Friday, March 2, 2007

Hidden Surprises

The Good Shepherd hardly seems to have created a ripple of attention. Sandra Hall in the SMH even labeled it excruciatingly dull. Maybe it’s a guy thing. I admit it’s long and that’s always a drawback with the reviewers. It’s almost devoid of the so-called action associated even with quality spy stories. It presents its tale while meandering in and out of contemporary military and espionage history and fullest appreciation requires some background knowledge about such events as the Cuban Missile Crisis, the Bay of Pigs invasion and Guy Burgess. Probably knowledge of more than a few other incidental details which escaped me would add even more appreciation. It’s told in a totally quiet way. The only shouting takes place in a couple of scenes of marital dysfunction between Wilson (Matt Damon) and his generally estranged wife Margaret (Angelina Jolie). Even the last execution is handled with only music on the soundtrack. For the rest the action takes place mostly in darkened rooms and offices, tidy homes and a few parties conducted by Yale’s Skull and Bones Society, a secret organization of which, as we all know, George W Bush is a member. But the story of Wilson’s life in these shadowy confines is brilliantly told and I can’t recall a moment of longueur. I guess it helps to be fascinated by the subject matter. If I can find any equivalent for the method of its story telling it’s something similar to those quiet spy novels about the Second World War written by the American Alan Furst. He’s also an acquired taste, admired by those who appreciate the evocation of the atmosphere of the time while wandering through narratives in which almost nothing, except occasionally eventful journeys, takes place though there are always a few incidental assassinations and friends will betray each other or descend into venality. In The Good Shepherd Wilson, the morally upright, albeit flawed spy at the centre of it all walks his slow and sedate path through the world of counter-intelligence. By the end his body seems hunched into itself, having absorbed a lifetime of deception and mistrust from friends and enemies alike. He has ceased to smile and never had a sense of humor. His life has been about absorbing disappointment.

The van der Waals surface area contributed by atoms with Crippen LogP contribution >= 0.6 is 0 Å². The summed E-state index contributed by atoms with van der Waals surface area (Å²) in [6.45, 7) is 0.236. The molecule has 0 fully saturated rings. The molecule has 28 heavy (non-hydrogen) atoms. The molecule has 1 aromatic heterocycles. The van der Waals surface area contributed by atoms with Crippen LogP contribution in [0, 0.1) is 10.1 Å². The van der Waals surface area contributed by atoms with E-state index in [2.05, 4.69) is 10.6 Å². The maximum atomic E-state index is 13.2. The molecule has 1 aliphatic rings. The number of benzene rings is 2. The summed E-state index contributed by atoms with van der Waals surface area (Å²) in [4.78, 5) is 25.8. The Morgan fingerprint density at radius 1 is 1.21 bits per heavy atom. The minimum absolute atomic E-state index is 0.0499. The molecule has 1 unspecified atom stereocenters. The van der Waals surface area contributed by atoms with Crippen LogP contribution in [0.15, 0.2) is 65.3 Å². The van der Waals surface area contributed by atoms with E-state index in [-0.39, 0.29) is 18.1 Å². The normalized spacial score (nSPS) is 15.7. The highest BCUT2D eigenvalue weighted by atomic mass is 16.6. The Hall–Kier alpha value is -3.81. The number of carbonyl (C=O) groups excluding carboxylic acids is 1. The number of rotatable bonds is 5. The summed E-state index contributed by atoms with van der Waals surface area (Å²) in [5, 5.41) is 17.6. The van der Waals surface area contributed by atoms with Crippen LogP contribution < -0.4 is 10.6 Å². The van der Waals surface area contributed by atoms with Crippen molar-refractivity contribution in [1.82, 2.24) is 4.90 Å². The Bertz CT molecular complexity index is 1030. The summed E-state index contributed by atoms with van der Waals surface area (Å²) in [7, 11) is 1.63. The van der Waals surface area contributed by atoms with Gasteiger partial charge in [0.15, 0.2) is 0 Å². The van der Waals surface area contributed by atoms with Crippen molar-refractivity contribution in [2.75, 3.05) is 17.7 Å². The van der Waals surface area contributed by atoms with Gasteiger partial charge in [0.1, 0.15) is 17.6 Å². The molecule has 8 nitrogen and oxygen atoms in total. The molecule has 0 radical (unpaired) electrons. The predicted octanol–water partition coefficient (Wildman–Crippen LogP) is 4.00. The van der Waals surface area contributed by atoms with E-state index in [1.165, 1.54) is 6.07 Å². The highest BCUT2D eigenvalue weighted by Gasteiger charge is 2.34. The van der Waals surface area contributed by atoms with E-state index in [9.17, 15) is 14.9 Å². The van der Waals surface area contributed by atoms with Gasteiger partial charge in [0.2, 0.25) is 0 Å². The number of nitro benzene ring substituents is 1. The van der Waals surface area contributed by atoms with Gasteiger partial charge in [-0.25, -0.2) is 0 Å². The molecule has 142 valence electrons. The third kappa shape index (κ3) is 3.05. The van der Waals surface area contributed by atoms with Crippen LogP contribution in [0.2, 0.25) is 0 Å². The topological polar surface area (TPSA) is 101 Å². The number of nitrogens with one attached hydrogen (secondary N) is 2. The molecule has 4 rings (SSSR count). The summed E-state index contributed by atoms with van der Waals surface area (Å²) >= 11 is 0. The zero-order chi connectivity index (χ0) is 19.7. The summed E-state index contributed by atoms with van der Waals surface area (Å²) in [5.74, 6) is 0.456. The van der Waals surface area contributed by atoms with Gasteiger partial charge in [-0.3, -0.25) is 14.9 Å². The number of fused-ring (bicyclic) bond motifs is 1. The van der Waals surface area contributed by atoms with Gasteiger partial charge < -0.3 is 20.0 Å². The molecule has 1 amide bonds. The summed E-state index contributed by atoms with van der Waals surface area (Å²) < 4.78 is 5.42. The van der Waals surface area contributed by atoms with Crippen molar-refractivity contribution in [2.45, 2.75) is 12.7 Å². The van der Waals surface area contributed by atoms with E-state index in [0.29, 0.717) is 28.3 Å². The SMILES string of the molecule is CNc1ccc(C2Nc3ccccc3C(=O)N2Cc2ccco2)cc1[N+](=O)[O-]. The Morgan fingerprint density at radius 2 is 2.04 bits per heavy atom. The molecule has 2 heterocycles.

I must confess that I didn’t think Robert De Niro, one of the very greatest actors of his generation, could direct a film as well as he has done here. His couple of earlier films were altogether simpler and more straightforward. Maybe the greatest credit belongs to the scriptwriter Eric Roth who has written something of quite extraordinary literacy and imagination. It integrates characters into events superbly. I’m happy to concede it may not be to everyone taste or fall into everyone’s sphere of interest. But it hit right on mine.